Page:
Across the country of 11 million people -- on far-flung Aegean islands, in the shadow of the 2,400-year-old Parthenon in Athens, to the northern border shared with fellow EU state Bulgaria -- voters began casting their ballots.

The rest of Europe, and international investors, will be watching intently, unsure of the outcome that could greet them on Monday. Polls suggest both the 'Yes' and 'No' camps are neck-and-neck. Dozens of people were queuing outside schools and university buildings transformed into polling stations, with doors opening sharply at 7:00am local time (0400 GMT) and set to close 12 hours later.

"I'm voting 'No' because I think it's better for the country," said 80-year-old Michelis, first in through the doors of a school being used for the vote on Skoufa street in central Athens. "If we vote 'No' they'll take us more seriously," he said, adding that he was "not voting for myself, but for my grandchildren" and their future.

Theodora, 61, a retired journalist, said she was voting 'Yes' because "it's a 'Yes' to the European Union". Greece's youthful Prime Minister Alexis Tsipras, a radical leftist who came to power six months ago, has staked his political career on the plebiscite.

He announced it a week ago in a bid to break a five-month impasse with international creditors, insisting a 'No' vote would force a restructuring of Greece's massive debt and a softening of drastic austerity conditions.

- Supermarkets emptied -

But many who first backed him have swung to the 'Yes' camp, heeding warnings from EU leaders, notably European Commission chief Jean-Claude Juncker, that a 'No' result could see Greece expelled from the 19-nation eurozone -- a so-called "Grexit".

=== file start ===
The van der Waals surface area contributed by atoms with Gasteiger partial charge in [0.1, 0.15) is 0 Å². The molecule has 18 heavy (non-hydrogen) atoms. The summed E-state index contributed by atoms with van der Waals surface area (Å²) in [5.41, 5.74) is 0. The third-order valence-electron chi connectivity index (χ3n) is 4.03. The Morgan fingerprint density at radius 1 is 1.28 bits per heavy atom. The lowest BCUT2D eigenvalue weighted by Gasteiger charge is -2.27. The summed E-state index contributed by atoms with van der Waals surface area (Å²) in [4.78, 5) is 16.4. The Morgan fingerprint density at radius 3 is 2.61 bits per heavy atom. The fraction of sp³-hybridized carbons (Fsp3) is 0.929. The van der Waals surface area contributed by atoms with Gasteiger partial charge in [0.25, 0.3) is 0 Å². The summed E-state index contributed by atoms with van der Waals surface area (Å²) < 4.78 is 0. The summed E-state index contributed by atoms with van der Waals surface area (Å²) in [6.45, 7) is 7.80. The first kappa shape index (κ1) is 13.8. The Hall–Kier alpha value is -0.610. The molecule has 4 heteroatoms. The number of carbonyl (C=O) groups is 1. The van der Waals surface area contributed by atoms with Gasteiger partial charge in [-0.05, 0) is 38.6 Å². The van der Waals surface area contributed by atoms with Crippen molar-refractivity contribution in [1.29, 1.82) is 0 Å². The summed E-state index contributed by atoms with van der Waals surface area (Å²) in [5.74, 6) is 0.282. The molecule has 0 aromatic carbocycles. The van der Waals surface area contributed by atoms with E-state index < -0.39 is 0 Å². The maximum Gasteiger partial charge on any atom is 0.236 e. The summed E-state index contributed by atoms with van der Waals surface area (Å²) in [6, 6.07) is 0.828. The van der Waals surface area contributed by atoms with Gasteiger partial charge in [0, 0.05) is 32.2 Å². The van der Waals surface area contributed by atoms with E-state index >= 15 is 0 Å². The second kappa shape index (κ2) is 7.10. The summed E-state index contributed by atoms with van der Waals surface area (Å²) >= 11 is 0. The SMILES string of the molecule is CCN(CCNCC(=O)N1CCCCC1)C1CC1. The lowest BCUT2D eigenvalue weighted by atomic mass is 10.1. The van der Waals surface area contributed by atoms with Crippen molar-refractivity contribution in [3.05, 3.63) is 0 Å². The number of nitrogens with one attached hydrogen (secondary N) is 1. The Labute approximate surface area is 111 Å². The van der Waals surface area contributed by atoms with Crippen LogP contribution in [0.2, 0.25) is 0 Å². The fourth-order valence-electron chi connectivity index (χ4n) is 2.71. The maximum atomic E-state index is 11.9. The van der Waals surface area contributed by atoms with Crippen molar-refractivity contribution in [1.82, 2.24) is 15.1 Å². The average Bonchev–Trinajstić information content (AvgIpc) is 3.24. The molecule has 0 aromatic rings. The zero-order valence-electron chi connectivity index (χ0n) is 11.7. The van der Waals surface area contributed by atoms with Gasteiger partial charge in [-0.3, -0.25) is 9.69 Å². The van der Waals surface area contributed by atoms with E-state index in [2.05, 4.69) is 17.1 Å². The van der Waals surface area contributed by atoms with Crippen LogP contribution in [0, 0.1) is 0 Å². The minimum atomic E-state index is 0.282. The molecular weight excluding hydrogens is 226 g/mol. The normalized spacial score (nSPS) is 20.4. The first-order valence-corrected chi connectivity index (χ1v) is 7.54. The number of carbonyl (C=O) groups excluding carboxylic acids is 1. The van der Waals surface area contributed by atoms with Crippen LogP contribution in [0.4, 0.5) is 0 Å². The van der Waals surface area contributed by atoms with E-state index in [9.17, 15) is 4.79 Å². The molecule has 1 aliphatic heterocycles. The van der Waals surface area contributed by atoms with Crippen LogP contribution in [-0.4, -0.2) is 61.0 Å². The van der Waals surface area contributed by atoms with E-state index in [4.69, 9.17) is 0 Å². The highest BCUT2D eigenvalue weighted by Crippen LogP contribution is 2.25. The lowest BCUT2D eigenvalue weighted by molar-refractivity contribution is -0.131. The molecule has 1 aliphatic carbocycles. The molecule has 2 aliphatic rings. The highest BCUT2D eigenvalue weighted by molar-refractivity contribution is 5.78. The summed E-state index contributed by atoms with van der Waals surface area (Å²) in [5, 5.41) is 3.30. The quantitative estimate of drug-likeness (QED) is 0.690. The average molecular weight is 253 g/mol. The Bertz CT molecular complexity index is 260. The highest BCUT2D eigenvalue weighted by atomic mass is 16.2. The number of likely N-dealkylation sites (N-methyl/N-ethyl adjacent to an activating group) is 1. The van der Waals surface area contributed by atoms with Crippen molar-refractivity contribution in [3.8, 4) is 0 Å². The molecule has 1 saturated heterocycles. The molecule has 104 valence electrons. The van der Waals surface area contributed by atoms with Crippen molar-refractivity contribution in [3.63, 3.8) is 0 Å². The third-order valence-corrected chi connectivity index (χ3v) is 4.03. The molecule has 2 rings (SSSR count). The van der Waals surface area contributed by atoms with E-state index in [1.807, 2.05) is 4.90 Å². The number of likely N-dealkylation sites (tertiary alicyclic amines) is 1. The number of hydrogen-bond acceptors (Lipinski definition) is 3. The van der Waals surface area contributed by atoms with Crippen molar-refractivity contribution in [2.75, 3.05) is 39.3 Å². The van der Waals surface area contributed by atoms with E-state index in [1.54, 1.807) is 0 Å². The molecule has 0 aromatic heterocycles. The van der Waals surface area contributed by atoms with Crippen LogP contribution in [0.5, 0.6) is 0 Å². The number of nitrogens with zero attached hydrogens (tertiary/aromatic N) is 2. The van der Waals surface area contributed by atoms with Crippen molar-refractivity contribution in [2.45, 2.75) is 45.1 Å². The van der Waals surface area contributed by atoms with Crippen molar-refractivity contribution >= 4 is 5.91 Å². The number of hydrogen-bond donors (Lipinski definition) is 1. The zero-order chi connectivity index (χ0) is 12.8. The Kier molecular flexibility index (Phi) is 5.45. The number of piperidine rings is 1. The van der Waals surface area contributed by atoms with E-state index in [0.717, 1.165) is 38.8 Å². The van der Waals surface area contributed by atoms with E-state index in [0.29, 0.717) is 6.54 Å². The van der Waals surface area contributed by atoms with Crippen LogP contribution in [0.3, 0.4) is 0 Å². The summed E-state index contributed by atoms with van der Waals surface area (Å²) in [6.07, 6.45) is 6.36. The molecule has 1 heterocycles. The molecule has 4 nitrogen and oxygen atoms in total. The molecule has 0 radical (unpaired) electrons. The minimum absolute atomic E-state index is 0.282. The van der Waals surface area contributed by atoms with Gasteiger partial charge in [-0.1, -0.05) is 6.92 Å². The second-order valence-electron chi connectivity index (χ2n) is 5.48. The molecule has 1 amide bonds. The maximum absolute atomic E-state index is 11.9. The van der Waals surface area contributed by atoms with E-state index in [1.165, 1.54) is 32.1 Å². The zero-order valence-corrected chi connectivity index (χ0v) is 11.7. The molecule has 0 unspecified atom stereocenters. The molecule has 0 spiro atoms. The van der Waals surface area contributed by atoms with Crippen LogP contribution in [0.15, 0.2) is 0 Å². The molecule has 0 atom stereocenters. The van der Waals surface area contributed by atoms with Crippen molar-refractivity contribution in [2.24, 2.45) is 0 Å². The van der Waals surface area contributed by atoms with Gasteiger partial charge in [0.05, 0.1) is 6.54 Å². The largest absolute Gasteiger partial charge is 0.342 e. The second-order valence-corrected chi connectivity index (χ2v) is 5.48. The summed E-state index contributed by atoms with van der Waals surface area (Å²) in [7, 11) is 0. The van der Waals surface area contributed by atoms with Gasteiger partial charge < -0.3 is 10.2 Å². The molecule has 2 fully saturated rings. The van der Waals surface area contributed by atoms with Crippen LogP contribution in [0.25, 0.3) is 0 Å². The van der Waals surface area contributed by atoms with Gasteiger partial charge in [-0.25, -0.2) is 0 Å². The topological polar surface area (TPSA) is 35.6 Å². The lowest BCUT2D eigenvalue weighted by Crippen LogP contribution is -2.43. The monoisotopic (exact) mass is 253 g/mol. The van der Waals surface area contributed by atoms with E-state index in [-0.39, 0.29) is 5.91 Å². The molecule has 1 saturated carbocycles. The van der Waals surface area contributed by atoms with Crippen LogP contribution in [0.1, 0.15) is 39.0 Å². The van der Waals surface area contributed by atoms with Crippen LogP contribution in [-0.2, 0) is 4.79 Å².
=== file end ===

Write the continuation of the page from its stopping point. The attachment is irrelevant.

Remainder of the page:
Greece was officially declared in default on Friday by the European Financial Stability Facility, which holds 144.6 billion euros (USD 160 billion) of Greek loans, days after becoming the first developed country to miss a debt payment to the IMF.

Tsipras's flamboyant finance minister, Yanis Varoufakis, on Saturday accused Athens's creditors of "terrorism" for trying to sow fear around the vote. He pointed out that no legal mechanism exists to force Greece out of what is meant to be an "irreversible" monetary union.

Greeks were nevertheless alarmed this week when the government imposed capital controls, closing banks and limiting daily ATM withdrawals to just 60 euros (USD 67).

The banks' liquidity was expected to dry up entirely in just one or two days' time unless the European Central Bank (ECB) injected funds quickly. Supermarket shelves have been emptied in the days leading up to the referendum.

"Most people are buying food now because they fear the worst," said Andreas Koutras, a 51-year-old Greek woman who works in finance in the capital.

Mothers, elderly men and university students were seen pushing heavily overloaded trolleys or coming out of shops weighed down by bags of food, with essentials such as sugar, flour and pasta top of the list.

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